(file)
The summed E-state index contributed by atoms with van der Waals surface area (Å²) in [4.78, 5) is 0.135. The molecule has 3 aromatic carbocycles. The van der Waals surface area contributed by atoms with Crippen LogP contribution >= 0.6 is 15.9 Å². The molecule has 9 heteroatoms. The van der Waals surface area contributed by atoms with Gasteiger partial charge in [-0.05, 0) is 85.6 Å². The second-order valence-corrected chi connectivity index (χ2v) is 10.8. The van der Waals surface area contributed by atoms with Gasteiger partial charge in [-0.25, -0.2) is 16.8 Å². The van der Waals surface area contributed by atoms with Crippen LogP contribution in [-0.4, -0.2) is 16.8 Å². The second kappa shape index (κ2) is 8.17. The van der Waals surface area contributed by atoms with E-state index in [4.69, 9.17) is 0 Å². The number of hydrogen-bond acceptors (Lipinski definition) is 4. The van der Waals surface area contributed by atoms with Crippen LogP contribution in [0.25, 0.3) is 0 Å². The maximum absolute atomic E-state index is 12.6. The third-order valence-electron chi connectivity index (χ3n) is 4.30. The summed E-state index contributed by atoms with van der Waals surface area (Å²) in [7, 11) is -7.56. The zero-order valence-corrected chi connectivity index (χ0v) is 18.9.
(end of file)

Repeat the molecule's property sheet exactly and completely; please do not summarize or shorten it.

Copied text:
The summed E-state index contributed by atoms with van der Waals surface area (Å²) in [4.78, 5) is 0.135. The molecule has 3 aromatic carbocycles. The van der Waals surface area contributed by atoms with Crippen LogP contribution >= 0.6 is 15.9 Å². The molecule has 9 heteroatoms. The van der Waals surface area contributed by atoms with Gasteiger partial charge in [-0.05, 0) is 85.6 Å². The second-order valence-corrected chi connectivity index (χ2v) is 10.8. The van der Waals surface area contributed by atoms with Gasteiger partial charge in [-0.25, -0.2) is 16.8 Å². The van der Waals surface area contributed by atoms with Crippen LogP contribution in [-0.4, -0.2) is 16.8 Å². The second kappa shape index (κ2) is 8.17. The van der Waals surface area contributed by atoms with E-state index in [4.69, 9.17) is 0 Å². The number of hydrogen-bond acceptors (Lipinski definition) is 4. The van der Waals surface area contributed by atoms with Crippen LogP contribution in [0.25, 0.3) is 0 Å². The maximum absolute atomic E-state index is 12.6. The third-order valence-electron chi connectivity index (χ3n) is 4.30. The summed E-state index contributed by atoms with van der Waals surface area (Å²) in [7, 11) is -7.56. The zero-order valence-corrected chi connectivity index (χ0v) is 18.9.